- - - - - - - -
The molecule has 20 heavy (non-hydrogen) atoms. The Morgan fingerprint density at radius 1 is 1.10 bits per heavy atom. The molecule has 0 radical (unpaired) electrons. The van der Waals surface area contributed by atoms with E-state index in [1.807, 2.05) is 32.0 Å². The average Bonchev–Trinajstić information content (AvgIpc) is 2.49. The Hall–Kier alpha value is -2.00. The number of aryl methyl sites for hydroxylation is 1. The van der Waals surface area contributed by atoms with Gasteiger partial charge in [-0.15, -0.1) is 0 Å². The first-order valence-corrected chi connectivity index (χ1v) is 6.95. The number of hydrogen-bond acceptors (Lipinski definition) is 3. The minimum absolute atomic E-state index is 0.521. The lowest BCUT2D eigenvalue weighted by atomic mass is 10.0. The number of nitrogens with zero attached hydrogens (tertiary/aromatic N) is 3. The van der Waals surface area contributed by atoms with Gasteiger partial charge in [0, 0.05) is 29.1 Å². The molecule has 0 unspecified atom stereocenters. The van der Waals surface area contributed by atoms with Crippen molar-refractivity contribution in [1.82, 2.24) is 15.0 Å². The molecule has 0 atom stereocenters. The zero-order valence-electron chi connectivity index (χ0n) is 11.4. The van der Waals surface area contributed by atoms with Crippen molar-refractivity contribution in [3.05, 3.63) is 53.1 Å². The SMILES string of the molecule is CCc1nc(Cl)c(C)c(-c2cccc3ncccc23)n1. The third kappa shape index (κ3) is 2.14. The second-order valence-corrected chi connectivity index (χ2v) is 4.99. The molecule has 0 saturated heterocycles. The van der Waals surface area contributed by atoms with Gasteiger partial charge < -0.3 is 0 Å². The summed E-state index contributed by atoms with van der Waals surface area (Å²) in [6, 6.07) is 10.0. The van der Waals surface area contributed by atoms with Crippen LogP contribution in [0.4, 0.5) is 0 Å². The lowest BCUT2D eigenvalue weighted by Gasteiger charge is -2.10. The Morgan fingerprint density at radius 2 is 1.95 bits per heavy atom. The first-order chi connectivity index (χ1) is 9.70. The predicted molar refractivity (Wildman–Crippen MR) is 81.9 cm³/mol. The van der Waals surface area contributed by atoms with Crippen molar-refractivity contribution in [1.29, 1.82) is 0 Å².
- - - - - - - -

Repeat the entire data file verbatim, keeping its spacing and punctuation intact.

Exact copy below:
The molecule has 20 heavy (non-hydrogen) atoms. The Morgan fingerprint density at radius 1 is 1.10 bits per heavy atom. The molecule has 0 radical (unpaired) electrons. The van der Waals surface area contributed by atoms with E-state index in [1.807, 2.05) is 32.0 Å². The average Bonchev–Trinajstić information content (AvgIpc) is 2.49. The Hall–Kier alpha value is -2.00. The number of aryl methyl sites for hydroxylation is 1. The van der Waals surface area contributed by atoms with Gasteiger partial charge in [-0.15, -0.1) is 0 Å². The first-order valence-corrected chi connectivity index (χ1v) is 6.95. The number of hydrogen-bond acceptors (Lipinski definition) is 3. The minimum absolute atomic E-state index is 0.521. The lowest BCUT2D eigenvalue weighted by atomic mass is 10.0. The number of nitrogens with zero attached hydrogens (tertiary/aromatic N) is 3. The van der Waals surface area contributed by atoms with Gasteiger partial charge in [0, 0.05) is 29.1 Å². The molecule has 0 unspecified atom stereocenters. The van der Waals surface area contributed by atoms with Crippen molar-refractivity contribution in [1.82, 2.24) is 15.0 Å². The molecule has 0 atom stereocenters. The zero-order valence-electron chi connectivity index (χ0n) is 11.4. The van der Waals surface area contributed by atoms with Crippen molar-refractivity contribution in [3.05, 3.63) is 53.1 Å². The SMILES string of the molecule is CCc1nc(Cl)c(C)c(-c2cccc3ncccc23)n1. The third kappa shape index (κ3) is 2.14. The second-order valence-corrected chi connectivity index (χ2v) is 4.99. The molecule has 0 saturated heterocycles. The van der Waals surface area contributed by atoms with Gasteiger partial charge < -0.3 is 0 Å². The summed E-state index contributed by atoms with van der Waals surface area (Å²) in [6, 6.07) is 10.0. The van der Waals surface area contributed by atoms with Crippen LogP contribution in [0.4, 0.5) is 0 Å². The lowest BCUT2D eigenvalue weighted by Gasteiger charge is -2.10. The Morgan fingerprint density at radius 2 is 1.95 bits per heavy atom. The first-order chi connectivity index (χ1) is 9.70. The predicted molar refractivity (Wildman–Crippen MR) is 81.9 cm³/mol. The van der Waals surface area contributed by atoms with Crippen molar-refractivity contribution in [1.29, 1.82) is 0 Å².